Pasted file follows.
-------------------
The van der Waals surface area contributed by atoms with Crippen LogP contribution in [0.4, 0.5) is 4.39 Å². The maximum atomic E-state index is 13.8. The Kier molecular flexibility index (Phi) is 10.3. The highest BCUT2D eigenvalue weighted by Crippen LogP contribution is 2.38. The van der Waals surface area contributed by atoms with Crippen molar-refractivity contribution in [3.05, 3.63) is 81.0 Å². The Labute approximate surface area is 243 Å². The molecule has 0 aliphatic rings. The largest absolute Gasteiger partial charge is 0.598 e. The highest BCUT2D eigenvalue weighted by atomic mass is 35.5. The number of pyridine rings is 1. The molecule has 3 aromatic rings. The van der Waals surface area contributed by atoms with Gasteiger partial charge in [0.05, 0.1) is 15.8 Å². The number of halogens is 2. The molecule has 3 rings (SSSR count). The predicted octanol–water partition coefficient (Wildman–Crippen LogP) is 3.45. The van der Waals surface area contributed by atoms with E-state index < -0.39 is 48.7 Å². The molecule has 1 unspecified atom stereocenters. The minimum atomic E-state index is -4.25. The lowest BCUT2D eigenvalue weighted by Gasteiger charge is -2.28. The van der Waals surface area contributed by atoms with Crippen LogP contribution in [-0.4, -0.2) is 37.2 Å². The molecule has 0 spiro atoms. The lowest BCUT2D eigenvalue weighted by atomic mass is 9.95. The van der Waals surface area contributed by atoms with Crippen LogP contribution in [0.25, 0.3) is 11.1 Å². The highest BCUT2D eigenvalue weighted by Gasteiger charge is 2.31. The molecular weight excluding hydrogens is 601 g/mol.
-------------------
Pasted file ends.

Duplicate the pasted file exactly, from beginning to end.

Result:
The van der Waals surface area contributed by atoms with Crippen LogP contribution in [0.4, 0.5) is 4.39 Å². The maximum atomic E-state index is 13.8. The Kier molecular flexibility index (Phi) is 10.3. The highest BCUT2D eigenvalue weighted by Crippen LogP contribution is 2.38. The van der Waals surface area contributed by atoms with Crippen molar-refractivity contribution in [3.05, 3.63) is 81.0 Å². The Labute approximate surface area is 243 Å². The molecule has 0 aliphatic rings. The largest absolute Gasteiger partial charge is 0.598 e. The highest BCUT2D eigenvalue weighted by atomic mass is 35.5. The number of pyridine rings is 1. The molecule has 3 aromatic rings. The van der Waals surface area contributed by atoms with Gasteiger partial charge in [0.05, 0.1) is 15.8 Å². The number of halogens is 2. The molecule has 3 rings (SSSR count). The predicted octanol–water partition coefficient (Wildman–Crippen LogP) is 3.45. The van der Waals surface area contributed by atoms with E-state index < -0.39 is 48.7 Å². The molecule has 1 unspecified atom stereocenters. The minimum atomic E-state index is -4.25. The lowest BCUT2D eigenvalue weighted by Gasteiger charge is -2.28. The van der Waals surface area contributed by atoms with Crippen LogP contribution in [-0.4, -0.2) is 37.2 Å². The molecule has 0 spiro atoms. The lowest BCUT2D eigenvalue weighted by atomic mass is 9.95. The van der Waals surface area contributed by atoms with Crippen LogP contribution in [0.25, 0.3) is 11.1 Å². The highest BCUT2D eigenvalue weighted by Gasteiger charge is 2.31. The molecular weight excluding hydrogens is 601 g/mol.